At the height of the pandemic’s third wave, the coronavirus wards at Jerusalem’s Hadassah and Shaare Zedek hospitals overflowed, and the city’s two largest hospitals had to send patients to medical centers in the center of the country. A smaller hospital in East Jerusalem was also filling up, but its coronavirus wards looked quite different.
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The rooms at St. Joseph Hospital are larger and offer more privacy. Each room has a bathroom and holds only one or two patients. Natural light completes the scene.
With many of Israel’s coronavirus wards underground, the more normal atmosphere can’t be overrated. St. Joseph, in the Sheikh Jarrah neighborhood in the center of the city, has converted 40 of its 100 beds into two coronavirus wards.
When these began to fill up, the hospital postponed certain nonurgent procedures. After an encouraging lull last week, the two wards were full again by Monday. Most patients during the first two waves of the pandemic were residents of East Jerusalem, but with the growing pressure on hospitals in West Jerusalem, Jewish patients are arriving too.
Though St. Joseph is a Palestinian hospital and most of its staff live in East Jerusalem or the West Bank, it’s used to treating Jewish Israelis. The hospital’s maternity ward is popular with Jewish women from Jerusalem and nearby settlements, accounting for 15 percent of births there. The ward offers natural childbirth or a so-called water birth, perfect for a woman who wants to give birth in a hospital but not the conventional way.
With this disease, you don’t know what to expect. You see a patient who looks okay, whose chest X-ray is terrible but he’s not feeling anything, and another who looks very bad but is in good condition.Dr. Abdullah Bakr, St. Joseph's Hospital
Kosher food is supplied from a restaurant in the Mahane Yehuda market in the west of the city, and, if necessary, a crucifix or depiction of Jesus will be discreetly taken down from the wall.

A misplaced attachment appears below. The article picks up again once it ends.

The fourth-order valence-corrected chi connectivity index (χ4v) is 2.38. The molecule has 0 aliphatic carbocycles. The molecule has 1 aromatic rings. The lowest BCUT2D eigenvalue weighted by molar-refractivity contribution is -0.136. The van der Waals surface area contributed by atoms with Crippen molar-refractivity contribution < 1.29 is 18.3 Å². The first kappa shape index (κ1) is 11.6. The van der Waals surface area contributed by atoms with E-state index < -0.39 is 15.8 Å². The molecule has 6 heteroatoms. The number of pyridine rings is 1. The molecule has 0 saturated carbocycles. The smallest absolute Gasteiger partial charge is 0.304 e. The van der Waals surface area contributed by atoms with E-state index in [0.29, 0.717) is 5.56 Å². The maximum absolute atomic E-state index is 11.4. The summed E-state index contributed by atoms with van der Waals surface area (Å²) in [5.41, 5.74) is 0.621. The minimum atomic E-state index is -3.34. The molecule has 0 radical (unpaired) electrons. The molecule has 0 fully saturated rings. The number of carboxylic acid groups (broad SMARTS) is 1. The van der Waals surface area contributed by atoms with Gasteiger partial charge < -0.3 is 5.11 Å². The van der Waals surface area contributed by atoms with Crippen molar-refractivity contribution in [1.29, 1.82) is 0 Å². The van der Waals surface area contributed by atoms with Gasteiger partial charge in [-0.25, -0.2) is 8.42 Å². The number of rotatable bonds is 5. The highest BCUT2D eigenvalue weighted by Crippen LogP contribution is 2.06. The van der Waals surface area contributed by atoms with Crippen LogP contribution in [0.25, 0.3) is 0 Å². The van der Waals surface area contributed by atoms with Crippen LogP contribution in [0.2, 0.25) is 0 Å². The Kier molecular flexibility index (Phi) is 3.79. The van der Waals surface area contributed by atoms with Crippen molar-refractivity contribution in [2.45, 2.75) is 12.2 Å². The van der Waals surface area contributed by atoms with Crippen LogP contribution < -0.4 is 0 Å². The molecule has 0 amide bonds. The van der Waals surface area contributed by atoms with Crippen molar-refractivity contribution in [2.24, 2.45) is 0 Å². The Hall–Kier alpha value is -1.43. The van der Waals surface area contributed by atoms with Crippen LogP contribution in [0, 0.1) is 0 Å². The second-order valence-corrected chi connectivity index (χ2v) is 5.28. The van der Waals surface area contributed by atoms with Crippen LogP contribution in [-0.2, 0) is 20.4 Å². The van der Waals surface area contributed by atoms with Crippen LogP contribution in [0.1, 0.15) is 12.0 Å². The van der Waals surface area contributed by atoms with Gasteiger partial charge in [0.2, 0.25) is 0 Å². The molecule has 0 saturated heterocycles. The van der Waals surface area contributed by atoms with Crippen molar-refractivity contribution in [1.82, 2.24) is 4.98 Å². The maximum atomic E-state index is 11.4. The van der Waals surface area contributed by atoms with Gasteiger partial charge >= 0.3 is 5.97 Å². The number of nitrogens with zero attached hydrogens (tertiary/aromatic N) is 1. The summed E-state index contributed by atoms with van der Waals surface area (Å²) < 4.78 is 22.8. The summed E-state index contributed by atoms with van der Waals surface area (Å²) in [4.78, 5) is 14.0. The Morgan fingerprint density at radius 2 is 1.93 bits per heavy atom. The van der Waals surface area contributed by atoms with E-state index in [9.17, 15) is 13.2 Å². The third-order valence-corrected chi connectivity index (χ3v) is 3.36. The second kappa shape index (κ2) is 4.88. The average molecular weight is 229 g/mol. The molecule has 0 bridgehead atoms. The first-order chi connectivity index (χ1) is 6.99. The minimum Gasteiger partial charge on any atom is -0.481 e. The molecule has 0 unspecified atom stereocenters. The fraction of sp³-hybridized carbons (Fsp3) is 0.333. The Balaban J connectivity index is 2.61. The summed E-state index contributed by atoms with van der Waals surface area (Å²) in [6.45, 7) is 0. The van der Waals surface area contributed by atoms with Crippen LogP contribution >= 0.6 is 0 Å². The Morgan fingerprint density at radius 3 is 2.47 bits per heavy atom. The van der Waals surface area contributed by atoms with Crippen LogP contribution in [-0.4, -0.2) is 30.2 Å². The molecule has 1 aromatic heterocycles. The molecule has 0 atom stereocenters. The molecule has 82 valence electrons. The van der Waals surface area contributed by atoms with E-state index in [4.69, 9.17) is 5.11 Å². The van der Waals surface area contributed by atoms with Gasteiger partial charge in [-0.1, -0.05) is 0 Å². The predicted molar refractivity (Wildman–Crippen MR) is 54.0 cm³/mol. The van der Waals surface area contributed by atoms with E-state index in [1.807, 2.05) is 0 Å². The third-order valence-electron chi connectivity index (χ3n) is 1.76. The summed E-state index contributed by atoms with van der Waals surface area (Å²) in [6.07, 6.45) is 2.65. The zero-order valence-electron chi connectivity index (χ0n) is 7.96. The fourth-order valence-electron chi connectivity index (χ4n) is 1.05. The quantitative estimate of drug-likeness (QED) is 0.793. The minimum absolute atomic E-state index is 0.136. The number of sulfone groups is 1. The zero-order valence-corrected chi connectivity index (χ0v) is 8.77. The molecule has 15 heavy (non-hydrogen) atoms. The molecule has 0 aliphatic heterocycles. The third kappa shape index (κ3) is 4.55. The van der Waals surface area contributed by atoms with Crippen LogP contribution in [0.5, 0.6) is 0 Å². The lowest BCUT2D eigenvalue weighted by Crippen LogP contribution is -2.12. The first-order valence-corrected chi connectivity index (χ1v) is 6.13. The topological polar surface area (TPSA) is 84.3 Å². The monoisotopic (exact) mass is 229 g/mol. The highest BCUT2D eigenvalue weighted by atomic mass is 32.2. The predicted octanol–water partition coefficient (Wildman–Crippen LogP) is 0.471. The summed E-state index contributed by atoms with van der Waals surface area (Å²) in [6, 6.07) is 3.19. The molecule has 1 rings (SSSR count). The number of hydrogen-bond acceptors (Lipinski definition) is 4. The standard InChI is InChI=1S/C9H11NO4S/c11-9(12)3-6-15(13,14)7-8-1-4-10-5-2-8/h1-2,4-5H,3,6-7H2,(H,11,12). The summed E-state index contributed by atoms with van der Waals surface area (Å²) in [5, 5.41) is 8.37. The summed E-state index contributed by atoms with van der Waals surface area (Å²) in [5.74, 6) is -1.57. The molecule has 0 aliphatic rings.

Recently, four Jewish patients from West Jerusalem were being treated at the hospital, as was a tourist from Italy and a Russian-speaking new immigrant. The medical staff treats any patient who comes to the hospital, but the Health Ministry’s policy toward the place is a bit more circumspect.
In the coming decades, the ministry plans to add more than 2,000 hospital beds in the Jerusalem area, but not one is designated for a hospital serving East Jerusalem residents, even though Palestinian neighborhoods are home to about a third of area residents.
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Last week, Dr. Maher Deeb, the hospital’s medical director, reported a decline in infection rates in East Jerusalem. Two weeks ago, the coronavirus wards were full with 40 patients, including 15 in critical condition and needing intensive care. By Thursday, 10 beds were available and only seven people were in intensive care, but by Monday the number of patients was back up to 36 and the number of people in critical condition had doubled.
“With this disease, you don’t know what to expect,” Dr. Abdullah Bakr said. “You see a patient who looks okay, whose chest X-ray is terrible but he’s not feeling anything, and another who looks very bad but who’s in good condition. It’s totally unpredictable.”
Bakr also noted that, for the most part, the patients in this wave are younger and are getting sicker faster.
In one room lay 65-year-old Abu Sabri Saliama from Hebron, who was hoping to be discharged soon. “I’ve been in the hospital for five days,” he said. “Now everything is fine, but it was very hard. Everything is from God, health is from God.”
Elias Khano, a 71-year-old locksmith from the Beit Safafa neighborhood, doesn’t know how he got infected. “I always wore a mask,” he said. “I didn’t feel well but now, thank God, I’m getting better.”
With a smile he added that, even though it’s not a popular stance where he lives, he and his family support Benjamin Netanyahu and his Likud party. “In this country, you need somebody strong,” he said.